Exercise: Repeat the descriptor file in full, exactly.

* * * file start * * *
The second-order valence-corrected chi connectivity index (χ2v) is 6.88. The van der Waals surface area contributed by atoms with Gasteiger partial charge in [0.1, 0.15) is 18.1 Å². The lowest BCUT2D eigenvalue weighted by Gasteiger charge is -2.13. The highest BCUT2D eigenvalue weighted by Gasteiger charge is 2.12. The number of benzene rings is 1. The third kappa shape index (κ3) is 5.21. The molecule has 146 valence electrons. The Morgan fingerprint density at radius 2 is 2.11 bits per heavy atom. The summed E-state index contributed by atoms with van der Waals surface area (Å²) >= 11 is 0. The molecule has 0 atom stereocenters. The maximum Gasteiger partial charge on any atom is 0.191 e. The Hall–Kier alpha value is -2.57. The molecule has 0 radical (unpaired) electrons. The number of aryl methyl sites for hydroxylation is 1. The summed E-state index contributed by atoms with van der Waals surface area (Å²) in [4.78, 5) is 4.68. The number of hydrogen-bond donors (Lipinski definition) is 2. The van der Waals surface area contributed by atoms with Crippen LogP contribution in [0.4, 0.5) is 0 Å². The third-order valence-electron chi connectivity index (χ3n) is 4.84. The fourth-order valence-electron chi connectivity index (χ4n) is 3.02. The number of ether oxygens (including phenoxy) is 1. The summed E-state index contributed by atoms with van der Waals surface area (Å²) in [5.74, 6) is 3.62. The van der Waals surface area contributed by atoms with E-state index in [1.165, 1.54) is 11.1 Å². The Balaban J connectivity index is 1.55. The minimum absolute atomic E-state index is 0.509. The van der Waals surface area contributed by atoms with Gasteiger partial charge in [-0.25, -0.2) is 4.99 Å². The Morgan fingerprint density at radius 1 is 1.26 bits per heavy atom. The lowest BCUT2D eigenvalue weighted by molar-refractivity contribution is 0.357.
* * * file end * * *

The second-order valence-corrected chi connectivity index (χ2v) is 6.88. The van der Waals surface area contributed by atoms with Gasteiger partial charge in [0.1, 0.15) is 18.1 Å². The lowest BCUT2D eigenvalue weighted by Gasteiger charge is -2.13. The highest BCUT2D eigenvalue weighted by Gasteiger charge is 2.12. The number of benzene rings is 1. The third kappa shape index (κ3) is 5.21. The molecule has 146 valence electrons. The Morgan fingerprint density at radius 2 is 2.11 bits per heavy atom. The summed E-state index contributed by atoms with van der Waals surface area (Å²) >= 11 is 0. The molecule has 0 atom stereocenters. The maximum Gasteiger partial charge on any atom is 0.191 e. The Hall–Kier alpha value is -2.57. The molecule has 0 radical (unpaired) electrons. The number of aryl methyl sites for hydroxylation is 1. The summed E-state index contributed by atoms with van der Waals surface area (Å²) in [4.78, 5) is 4.68. The number of hydrogen-bond donors (Lipinski definition) is 2. The van der Waals surface area contributed by atoms with Crippen LogP contribution in [0.4, 0.5) is 0 Å². The third-order valence-electron chi connectivity index (χ3n) is 4.84. The fourth-order valence-electron chi connectivity index (χ4n) is 3.02. The number of ether oxygens (including phenoxy) is 1. The summed E-state index contributed by atoms with van der Waals surface area (Å²) in [5.74, 6) is 3.62. The van der Waals surface area contributed by atoms with E-state index in [1.165, 1.54) is 11.1 Å². The Balaban J connectivity index is 1.55. The minimum absolute atomic E-state index is 0.509. The van der Waals surface area contributed by atoms with Gasteiger partial charge in [-0.25, -0.2) is 4.99 Å². The Morgan fingerprint density at radius 1 is 1.26 bits per heavy atom. The lowest BCUT2D eigenvalue weighted by molar-refractivity contribution is 0.357.